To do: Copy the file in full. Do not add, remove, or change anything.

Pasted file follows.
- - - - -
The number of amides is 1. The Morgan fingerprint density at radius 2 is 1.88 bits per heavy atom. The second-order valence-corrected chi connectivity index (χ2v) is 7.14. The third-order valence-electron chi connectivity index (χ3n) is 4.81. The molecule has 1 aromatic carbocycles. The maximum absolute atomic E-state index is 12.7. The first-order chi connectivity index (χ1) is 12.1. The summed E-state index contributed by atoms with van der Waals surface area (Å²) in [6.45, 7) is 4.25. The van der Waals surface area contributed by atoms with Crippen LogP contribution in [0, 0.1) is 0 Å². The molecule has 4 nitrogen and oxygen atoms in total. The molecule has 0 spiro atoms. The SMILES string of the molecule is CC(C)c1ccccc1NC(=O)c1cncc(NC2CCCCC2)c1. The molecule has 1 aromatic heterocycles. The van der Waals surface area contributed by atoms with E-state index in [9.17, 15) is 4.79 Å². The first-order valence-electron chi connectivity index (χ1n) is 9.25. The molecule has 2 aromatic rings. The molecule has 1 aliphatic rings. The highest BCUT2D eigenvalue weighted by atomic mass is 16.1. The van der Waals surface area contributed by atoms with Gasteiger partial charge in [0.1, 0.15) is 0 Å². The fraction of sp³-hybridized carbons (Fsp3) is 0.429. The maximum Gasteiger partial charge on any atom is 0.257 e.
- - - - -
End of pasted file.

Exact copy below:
The number of amides is 1. The Morgan fingerprint density at radius 2 is 1.88 bits per heavy atom. The second-order valence-corrected chi connectivity index (χ2v) is 7.14. The third-order valence-electron chi connectivity index (χ3n) is 4.81. The molecule has 1 aromatic carbocycles. The maximum absolute atomic E-state index is 12.7. The first-order chi connectivity index (χ1) is 12.1. The summed E-state index contributed by atoms with van der Waals surface area (Å²) in [6.45, 7) is 4.25. The van der Waals surface area contributed by atoms with Crippen LogP contribution in [0, 0.1) is 0 Å². The molecule has 4 nitrogen and oxygen atoms in total. The molecule has 0 spiro atoms. The SMILES string of the molecule is CC(C)c1ccccc1NC(=O)c1cncc(NC2CCCCC2)c1. The molecule has 1 aromatic heterocycles. The van der Waals surface area contributed by atoms with E-state index in [9.17, 15) is 4.79 Å². The first-order valence-electron chi connectivity index (χ1n) is 9.25. The molecule has 2 aromatic rings. The molecule has 1 aliphatic rings. The highest BCUT2D eigenvalue weighted by atomic mass is 16.1. The van der Waals surface area contributed by atoms with Gasteiger partial charge in [0.1, 0.15) is 0 Å². The fraction of sp³-hybridized carbons (Fsp3) is 0.429. The maximum Gasteiger partial charge on any atom is 0.257 e.